Ladder for England – What’s it all About?

Ladder for England – What’s it all About?

11th July 2019

In our monthly News Roundup last week, we reported on the fact that the finalists in the Ladder for Birmingham Apprenticeship Awards were treated to a guided tour of Parliament, meeting with MP for Harlow, Robert Halfon, who is joint patron of the Ladder for England campaign.  Ladder for England is an initiative that is designed to encourage businesses across the UK to invest in hiring and training an apprentice.  Today we’re going to take a little look at the origins and history of Ladder for England, a welcome development for all of us in the UK construction industry as we’re faced with the challenges of adopting new technology and methodology whilst experiencing a serious shortage of skilled labour in an uncertain financial and political landscape as Brexit draws ever closer.

The Ladder for London initiative was launched by the Evening Standard in September, 2012 to help tackle youth unemployment through apprenticeships.  The initial aim of the campaign was to achieve 500 apprenticeship pledges from employers by end of year, with 100 of those apprentices placed in companies within 100 days of launch.

In fact, the Ladder for London campaign was so successful that four other regions have collaborated with newspapers to launch their own, regional Ladder campaigns:

  • Ladder for the Black Country
  • Ladder for Staffordshire
  • Ladder for Shropshire
  • Ladder for Greater Birmingham

Commercial partners have clamoured to get onboard and make the most of the mutual opportunities available to both the companies that hire apprentices and the apprentices who are provided with on the job training as their first step into a career in construction.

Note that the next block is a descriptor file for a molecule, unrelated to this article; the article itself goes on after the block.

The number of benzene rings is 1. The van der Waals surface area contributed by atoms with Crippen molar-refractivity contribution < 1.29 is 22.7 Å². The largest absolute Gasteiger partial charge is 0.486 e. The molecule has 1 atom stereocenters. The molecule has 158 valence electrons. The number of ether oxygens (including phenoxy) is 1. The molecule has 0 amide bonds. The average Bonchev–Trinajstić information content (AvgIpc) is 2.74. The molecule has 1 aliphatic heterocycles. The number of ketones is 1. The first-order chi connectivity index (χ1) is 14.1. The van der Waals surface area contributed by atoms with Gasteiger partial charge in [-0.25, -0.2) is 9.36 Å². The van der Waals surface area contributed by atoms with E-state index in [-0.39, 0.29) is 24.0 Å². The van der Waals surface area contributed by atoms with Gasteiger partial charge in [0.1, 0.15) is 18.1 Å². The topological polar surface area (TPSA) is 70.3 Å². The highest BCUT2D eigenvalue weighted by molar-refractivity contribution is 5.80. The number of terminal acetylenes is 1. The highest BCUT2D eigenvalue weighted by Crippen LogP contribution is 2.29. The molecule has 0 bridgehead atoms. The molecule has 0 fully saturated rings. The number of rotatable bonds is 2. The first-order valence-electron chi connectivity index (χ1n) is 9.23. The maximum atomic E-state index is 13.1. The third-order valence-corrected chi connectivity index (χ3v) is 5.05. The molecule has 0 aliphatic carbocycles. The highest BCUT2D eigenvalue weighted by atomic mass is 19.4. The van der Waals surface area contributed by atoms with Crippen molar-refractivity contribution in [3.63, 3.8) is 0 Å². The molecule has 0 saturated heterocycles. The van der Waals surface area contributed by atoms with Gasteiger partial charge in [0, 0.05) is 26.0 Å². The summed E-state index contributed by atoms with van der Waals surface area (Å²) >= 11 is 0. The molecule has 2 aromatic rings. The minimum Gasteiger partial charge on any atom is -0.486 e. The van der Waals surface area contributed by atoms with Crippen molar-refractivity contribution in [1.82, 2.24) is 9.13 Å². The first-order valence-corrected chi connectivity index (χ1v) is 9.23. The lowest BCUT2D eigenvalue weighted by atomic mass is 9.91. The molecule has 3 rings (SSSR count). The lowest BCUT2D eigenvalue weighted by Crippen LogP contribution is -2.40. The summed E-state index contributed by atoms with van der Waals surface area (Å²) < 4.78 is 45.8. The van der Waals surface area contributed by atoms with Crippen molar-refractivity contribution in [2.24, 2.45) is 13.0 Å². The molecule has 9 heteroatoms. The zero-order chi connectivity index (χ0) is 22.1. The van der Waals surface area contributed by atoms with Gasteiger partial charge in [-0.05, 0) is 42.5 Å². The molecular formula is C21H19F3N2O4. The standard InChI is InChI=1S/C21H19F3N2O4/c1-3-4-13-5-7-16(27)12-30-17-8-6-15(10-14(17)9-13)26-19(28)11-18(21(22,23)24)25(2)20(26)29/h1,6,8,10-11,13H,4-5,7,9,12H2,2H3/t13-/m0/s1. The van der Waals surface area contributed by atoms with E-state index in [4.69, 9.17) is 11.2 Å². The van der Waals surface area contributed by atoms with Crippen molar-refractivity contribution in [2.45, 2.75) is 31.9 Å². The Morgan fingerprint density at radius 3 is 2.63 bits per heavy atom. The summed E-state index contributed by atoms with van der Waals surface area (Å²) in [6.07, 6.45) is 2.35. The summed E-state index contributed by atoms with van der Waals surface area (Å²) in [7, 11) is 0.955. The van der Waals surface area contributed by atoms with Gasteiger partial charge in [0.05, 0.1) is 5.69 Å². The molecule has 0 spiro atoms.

In October of last year, Ladder for England launched in the House of Commons, run by the Ladder Apprenticeship Foundation which fosters apprenticeship campaigns in regional newspapers in order to “inspire the creation of 10,000 new jobs and address issues of social mobility”. 

Ladder for London was used as a blueprint for the regional “Ladder for” initiatives, with 85% of apprenticeships created for white collar jobs, while the remainder were jobs in the construction sector.  This scheme has already helped to transform the lives of young people and so many of the companies that provided apprenticeships found the scheme so advantageous that they decided to offer more apprenticeships in the following year.

Expanding the “Ladder for” scheme makes perfect sense across all sectors, but especially in the construction industry which is currently struggling to attract a new generation of workers who will be needed in order to meet demand for new housing, new infrastructure and a wide range of other projects across the UK.

For companies that invest in the Apprenticeship scheme, the benefits are many.  Not only do the companies recruit and train the skilled workers they need to keep their businesses thriving in the future, they often experience an increase in productivity.  Training apprentices from grass roots level results in the trainees becoming more engaged and involved in the company, as they are stakeholders in their own future success.